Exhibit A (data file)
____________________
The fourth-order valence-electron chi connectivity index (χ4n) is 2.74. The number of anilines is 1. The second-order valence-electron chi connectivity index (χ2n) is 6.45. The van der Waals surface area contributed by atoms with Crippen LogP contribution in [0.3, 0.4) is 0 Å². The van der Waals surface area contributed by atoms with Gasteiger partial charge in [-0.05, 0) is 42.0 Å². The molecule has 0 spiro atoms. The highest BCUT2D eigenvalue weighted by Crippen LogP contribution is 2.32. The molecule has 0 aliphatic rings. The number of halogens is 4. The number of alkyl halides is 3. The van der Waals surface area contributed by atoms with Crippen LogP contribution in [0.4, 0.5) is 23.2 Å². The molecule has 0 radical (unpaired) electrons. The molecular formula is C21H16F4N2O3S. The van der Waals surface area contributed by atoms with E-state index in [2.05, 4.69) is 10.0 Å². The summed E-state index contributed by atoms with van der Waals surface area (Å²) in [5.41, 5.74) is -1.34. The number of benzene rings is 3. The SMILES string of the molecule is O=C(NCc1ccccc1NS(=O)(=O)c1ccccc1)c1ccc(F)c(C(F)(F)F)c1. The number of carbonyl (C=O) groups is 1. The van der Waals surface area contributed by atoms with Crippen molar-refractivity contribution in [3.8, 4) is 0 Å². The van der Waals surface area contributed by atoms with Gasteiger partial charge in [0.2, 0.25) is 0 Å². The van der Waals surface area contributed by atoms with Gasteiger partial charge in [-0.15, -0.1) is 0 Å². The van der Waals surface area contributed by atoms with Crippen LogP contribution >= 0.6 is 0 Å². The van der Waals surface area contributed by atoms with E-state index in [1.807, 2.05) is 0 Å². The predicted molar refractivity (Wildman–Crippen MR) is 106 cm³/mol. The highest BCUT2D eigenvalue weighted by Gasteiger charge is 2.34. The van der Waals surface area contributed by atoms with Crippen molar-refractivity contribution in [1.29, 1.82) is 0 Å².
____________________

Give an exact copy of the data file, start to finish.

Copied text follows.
The fourth-order valence-electron chi connectivity index (χ4n) is 2.74. The number of anilines is 1. The second-order valence-electron chi connectivity index (χ2n) is 6.45. The van der Waals surface area contributed by atoms with Crippen LogP contribution in [0.3, 0.4) is 0 Å². The van der Waals surface area contributed by atoms with Gasteiger partial charge in [-0.05, 0) is 42.0 Å². The molecule has 0 spiro atoms. The highest BCUT2D eigenvalue weighted by Crippen LogP contribution is 2.32. The molecule has 0 aliphatic rings. The number of halogens is 4. The number of alkyl halides is 3. The van der Waals surface area contributed by atoms with Crippen LogP contribution in [0.4, 0.5) is 23.2 Å². The molecule has 0 radical (unpaired) electrons. The molecular formula is C21H16F4N2O3S. The van der Waals surface area contributed by atoms with E-state index in [2.05, 4.69) is 10.0 Å². The summed E-state index contributed by atoms with van der Waals surface area (Å²) in [5.41, 5.74) is -1.34. The number of benzene rings is 3. The SMILES string of the molecule is O=C(NCc1ccccc1NS(=O)(=O)c1ccccc1)c1ccc(F)c(C(F)(F)F)c1. The number of carbonyl (C=O) groups is 1. The van der Waals surface area contributed by atoms with Crippen molar-refractivity contribution in [3.8, 4) is 0 Å². The van der Waals surface area contributed by atoms with Gasteiger partial charge in [0.2, 0.25) is 0 Å². The van der Waals surface area contributed by atoms with Gasteiger partial charge in [-0.15, -0.1) is 0 Å². The van der Waals surface area contributed by atoms with Crippen LogP contribution >= 0.6 is 0 Å². The van der Waals surface area contributed by atoms with E-state index in [1.807, 2.05) is 0 Å². The predicted molar refractivity (Wildman–Crippen MR) is 106 cm³/mol. The highest BCUT2D eigenvalue weighted by Gasteiger charge is 2.34. The van der Waals surface area contributed by atoms with Crippen molar-refractivity contribution in [1.29, 1.82) is 0 Å².